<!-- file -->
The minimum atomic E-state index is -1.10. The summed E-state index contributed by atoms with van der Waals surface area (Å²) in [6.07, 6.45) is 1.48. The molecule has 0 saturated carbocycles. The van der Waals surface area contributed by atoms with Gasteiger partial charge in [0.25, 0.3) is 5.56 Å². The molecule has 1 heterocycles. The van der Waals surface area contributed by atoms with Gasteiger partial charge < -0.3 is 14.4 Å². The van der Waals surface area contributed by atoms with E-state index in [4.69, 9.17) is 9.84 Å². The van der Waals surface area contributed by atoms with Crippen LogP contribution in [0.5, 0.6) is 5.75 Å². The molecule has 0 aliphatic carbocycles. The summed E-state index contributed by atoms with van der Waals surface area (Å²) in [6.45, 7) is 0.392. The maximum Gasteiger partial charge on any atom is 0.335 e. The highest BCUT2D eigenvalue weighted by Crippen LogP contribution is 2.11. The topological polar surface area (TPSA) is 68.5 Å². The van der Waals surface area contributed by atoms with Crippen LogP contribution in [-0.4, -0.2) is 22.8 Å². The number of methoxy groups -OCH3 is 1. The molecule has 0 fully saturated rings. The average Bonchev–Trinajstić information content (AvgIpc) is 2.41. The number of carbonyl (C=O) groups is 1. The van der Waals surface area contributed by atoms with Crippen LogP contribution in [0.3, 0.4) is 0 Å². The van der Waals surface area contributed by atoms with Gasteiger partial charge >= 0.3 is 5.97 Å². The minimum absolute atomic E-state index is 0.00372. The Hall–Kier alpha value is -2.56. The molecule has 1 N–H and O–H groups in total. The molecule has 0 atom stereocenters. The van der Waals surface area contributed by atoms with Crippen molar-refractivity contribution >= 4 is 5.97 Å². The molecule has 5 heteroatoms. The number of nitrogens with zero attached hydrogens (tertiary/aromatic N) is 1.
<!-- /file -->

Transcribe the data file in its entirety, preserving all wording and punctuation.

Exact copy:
The minimum atomic E-state index is -1.10. The summed E-state index contributed by atoms with van der Waals surface area (Å²) in [6.07, 6.45) is 1.48. The molecule has 0 saturated carbocycles. The van der Waals surface area contributed by atoms with Gasteiger partial charge in [0.25, 0.3) is 5.56 Å². The molecule has 1 heterocycles. The van der Waals surface area contributed by atoms with Gasteiger partial charge < -0.3 is 14.4 Å². The van der Waals surface area contributed by atoms with E-state index in [4.69, 9.17) is 9.84 Å². The van der Waals surface area contributed by atoms with Crippen LogP contribution in [0.5, 0.6) is 5.75 Å². The molecule has 0 aliphatic carbocycles. The summed E-state index contributed by atoms with van der Waals surface area (Å²) in [6.45, 7) is 0.392. The maximum Gasteiger partial charge on any atom is 0.335 e. The highest BCUT2D eigenvalue weighted by Crippen LogP contribution is 2.11. The topological polar surface area (TPSA) is 68.5 Å². The van der Waals surface area contributed by atoms with Crippen LogP contribution in [-0.4, -0.2) is 22.8 Å². The number of methoxy groups -OCH3 is 1. The molecule has 0 fully saturated rings. The average Bonchev–Trinajstić information content (AvgIpc) is 2.41. The number of carbonyl (C=O) groups is 1. The van der Waals surface area contributed by atoms with Crippen LogP contribution in [0.3, 0.4) is 0 Å². The van der Waals surface area contributed by atoms with Gasteiger partial charge >= 0.3 is 5.97 Å². The minimum absolute atomic E-state index is 0.00372. The Hall–Kier alpha value is -2.56. The molecule has 1 N–H and O–H groups in total. The molecule has 0 atom stereocenters. The van der Waals surface area contributed by atoms with Crippen molar-refractivity contribution >= 4 is 5.97 Å². The molecule has 5 heteroatoms. The number of nitrogens with zero attached hydrogens (tertiary/aromatic N) is 1.